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Germany considers Riester revision

GERMANY – Social security minister Ulla Schmidt is examining how to simplify and boost the take-up of Riester personal pensions, in a U-turn from Chancellor Schroeder’s insistence last year that no changes would be made.

Talks are underway about how to encourage more citizens - including the self-employed - to take up private pensions. One issue being discussed is how to simplify the ways by which the Riester-Rente are taken up. The ministry is said to be “open to relevant proposals”.

Changes to the Riester-Rente process have become necessary. The take-up of private Riester pensions – named after labour minister Walter Riester - one year after their introduction has been below expectations. At the end of last year around three million Germans had signed up for one - significantly lower than Schmidt’s target of four million.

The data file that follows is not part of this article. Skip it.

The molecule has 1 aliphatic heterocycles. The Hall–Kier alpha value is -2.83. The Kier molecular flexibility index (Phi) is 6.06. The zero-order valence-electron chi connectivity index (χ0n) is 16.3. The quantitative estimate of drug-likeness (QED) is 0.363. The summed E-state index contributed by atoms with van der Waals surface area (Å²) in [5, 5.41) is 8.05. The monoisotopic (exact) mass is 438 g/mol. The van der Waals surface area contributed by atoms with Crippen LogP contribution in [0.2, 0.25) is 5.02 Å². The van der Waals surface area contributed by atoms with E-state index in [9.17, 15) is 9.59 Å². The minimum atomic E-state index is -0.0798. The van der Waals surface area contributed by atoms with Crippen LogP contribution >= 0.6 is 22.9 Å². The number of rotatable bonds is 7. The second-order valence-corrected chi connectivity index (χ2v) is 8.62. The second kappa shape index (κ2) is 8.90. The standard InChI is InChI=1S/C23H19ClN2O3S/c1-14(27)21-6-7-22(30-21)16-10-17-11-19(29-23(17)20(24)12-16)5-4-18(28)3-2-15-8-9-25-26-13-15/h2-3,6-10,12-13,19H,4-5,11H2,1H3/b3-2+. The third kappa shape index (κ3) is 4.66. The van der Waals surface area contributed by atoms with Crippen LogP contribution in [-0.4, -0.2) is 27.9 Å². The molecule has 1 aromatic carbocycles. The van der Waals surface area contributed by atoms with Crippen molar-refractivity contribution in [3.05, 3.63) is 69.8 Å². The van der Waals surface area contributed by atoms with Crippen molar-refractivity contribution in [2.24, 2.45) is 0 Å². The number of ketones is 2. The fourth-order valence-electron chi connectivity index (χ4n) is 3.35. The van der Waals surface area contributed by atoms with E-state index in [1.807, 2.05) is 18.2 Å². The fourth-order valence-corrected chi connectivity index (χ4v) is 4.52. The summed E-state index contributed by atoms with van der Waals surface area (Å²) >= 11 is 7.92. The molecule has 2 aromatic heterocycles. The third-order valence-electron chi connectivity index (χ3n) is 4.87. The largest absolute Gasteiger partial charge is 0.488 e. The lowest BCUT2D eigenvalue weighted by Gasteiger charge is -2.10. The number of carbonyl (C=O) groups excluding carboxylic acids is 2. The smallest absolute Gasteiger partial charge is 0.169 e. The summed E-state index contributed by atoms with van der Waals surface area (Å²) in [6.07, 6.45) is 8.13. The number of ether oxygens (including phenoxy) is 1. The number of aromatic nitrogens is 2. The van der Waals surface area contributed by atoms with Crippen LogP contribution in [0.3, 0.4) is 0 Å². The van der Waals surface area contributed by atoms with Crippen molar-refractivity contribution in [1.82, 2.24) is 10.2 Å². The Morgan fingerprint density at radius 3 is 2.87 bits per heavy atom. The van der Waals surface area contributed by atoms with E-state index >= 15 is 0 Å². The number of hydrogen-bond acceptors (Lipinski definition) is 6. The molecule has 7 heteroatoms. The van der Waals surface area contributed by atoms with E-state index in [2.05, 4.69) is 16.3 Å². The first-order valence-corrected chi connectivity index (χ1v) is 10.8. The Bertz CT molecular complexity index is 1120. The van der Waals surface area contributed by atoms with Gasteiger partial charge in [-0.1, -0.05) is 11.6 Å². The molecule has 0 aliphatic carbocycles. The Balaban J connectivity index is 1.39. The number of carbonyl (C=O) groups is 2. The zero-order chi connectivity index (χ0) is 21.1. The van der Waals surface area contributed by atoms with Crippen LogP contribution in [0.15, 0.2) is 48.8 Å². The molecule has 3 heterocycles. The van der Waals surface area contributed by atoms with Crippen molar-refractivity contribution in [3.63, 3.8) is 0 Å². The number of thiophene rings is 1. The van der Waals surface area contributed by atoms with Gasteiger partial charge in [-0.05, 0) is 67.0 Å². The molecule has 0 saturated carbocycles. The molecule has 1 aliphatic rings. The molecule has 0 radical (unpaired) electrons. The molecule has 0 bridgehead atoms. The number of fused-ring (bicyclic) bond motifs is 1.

The slow take-up has been blamed on complex rules, and uncertainties over last year’s election results. It had been hoped that a new government would simplify the procedures, but Chancellor Gerhard Schroeder insisted that no changes would be made.

The U-turn will no doubt provide some relief, although Schmidt has given no clue about how any revision would occur.

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